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Lakers have recent history of making trades during extended trips

February 9, 2011 |  1:36 pm


By this point, Lakers guard Derek Fisher has grown accustomed to the routine. Any time the Lakers take an extended trip, the concerns go beyond solidifying travel arrangements and how many wins the team compiled. It has also lately involved the Lakers trading someone on their roster.

That's why when the Lakers returned in late December, Fisher focused more on the Lakers shipping off Sasha Vujacic for Joe Smith than the team's 6-1 mark during the trip. Fisher, too, noticed that this isn't anything new for the Lakers, what with the Lakers trading Vladimir Radmanovic for Adam Morrison and Shannon Brown a day before a six-day trip ended in the 2008-09 season, and the Lakers' blockbuster trade involving Pau Gasol on Feb. 1, 2008, came in the middle of a six-game trip.

Can the Lakers ever go on an extended trip without making a deal?

"I don't know," Fisher said with a laugh in late-December, though the Lakers made no moves during the Lakers' seven-game trip last season. "It seems to have been a little bit of a curse in the last couple of years. The trip we have right before All-Star break I'm sure will be a little bit nerve-racking for everyone."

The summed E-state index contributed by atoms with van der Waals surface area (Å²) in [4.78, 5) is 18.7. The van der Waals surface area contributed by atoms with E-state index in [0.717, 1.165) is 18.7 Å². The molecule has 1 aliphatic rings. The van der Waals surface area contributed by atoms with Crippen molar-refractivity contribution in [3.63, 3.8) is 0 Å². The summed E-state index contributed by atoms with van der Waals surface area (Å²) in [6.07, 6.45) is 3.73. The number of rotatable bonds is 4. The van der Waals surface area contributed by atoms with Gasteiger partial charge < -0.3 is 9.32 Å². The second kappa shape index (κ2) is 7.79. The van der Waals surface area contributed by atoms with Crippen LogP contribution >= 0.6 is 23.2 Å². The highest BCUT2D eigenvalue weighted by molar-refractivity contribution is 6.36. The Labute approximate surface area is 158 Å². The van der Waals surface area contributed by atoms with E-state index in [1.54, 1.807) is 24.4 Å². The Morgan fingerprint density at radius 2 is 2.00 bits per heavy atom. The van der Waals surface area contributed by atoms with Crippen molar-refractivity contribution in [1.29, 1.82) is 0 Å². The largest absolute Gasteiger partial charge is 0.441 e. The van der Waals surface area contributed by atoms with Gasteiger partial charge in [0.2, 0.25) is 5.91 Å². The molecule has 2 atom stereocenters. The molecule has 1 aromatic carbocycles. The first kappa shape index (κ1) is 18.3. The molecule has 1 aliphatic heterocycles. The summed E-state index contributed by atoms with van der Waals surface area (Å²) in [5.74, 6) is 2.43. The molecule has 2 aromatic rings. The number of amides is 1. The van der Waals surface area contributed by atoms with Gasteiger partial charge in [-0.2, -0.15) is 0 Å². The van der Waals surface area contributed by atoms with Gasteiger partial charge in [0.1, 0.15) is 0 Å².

It sure is. The Lakers (36-16) enter Thursday's game at Boston (38-13) with much more on their minds than just whether they've improved enough to rectify their 109-96 loss Jan. 31 to the Celtics. Although the Lakers have maintained they don't plan to trade Lakers center Andrew Bynum, he's been at the center of discussion since reported the Lakers and Nuggets were in preliminary talks about dealing Bynum for Carmelo Anthony. That attention has also been cast on Ron Artest, particularly with an report that said he hoped the Lakers traded him, an assertion both Artest and his agent, David Bauman, disputed. And Mitch Kupchak's acknowledgement that he'd be open to making a trade certainly has kept everyone awaiting their fate. But it's certainly nothing the Lakers haven't seen already.

1. The Lakers trade Kwame Brown for Pau Gasol?!

Lakers guard Kobe Bryant remembered shouting "yes" to himself in excitement. Lakers Coach Phil Jackson acknowledged he'd never believe such a trade could happen. Spurs Coach Gregg Popovich argued the NBA should set up a panel to prevent such trades from happening. And ESPN NBA analyst Stephen A. Smith argued the Lakers should instantly make plans for a championship parade.

The Lakers acquired Gasol from Memphis in February 2008 for Kwame Brown, Aaron McKie, Javaris Crittenton, two first-round picks and the rights to Marc Gasol, whom the Lakers drafted with a second-round pick in 2007. Since that time, the Lakers have gone to three consecutive NBA Finals and have won back-to-back championships. Although the logic behind Memphis' trade was thoroughly questioned, through time it showed that it helped free up cap space to bring in Zach Randolph and that Marc Gasol eventually evolved into a legitimate center. Still, the Lakers are enjoying the benefits Pau Gasol has brought since his arrival.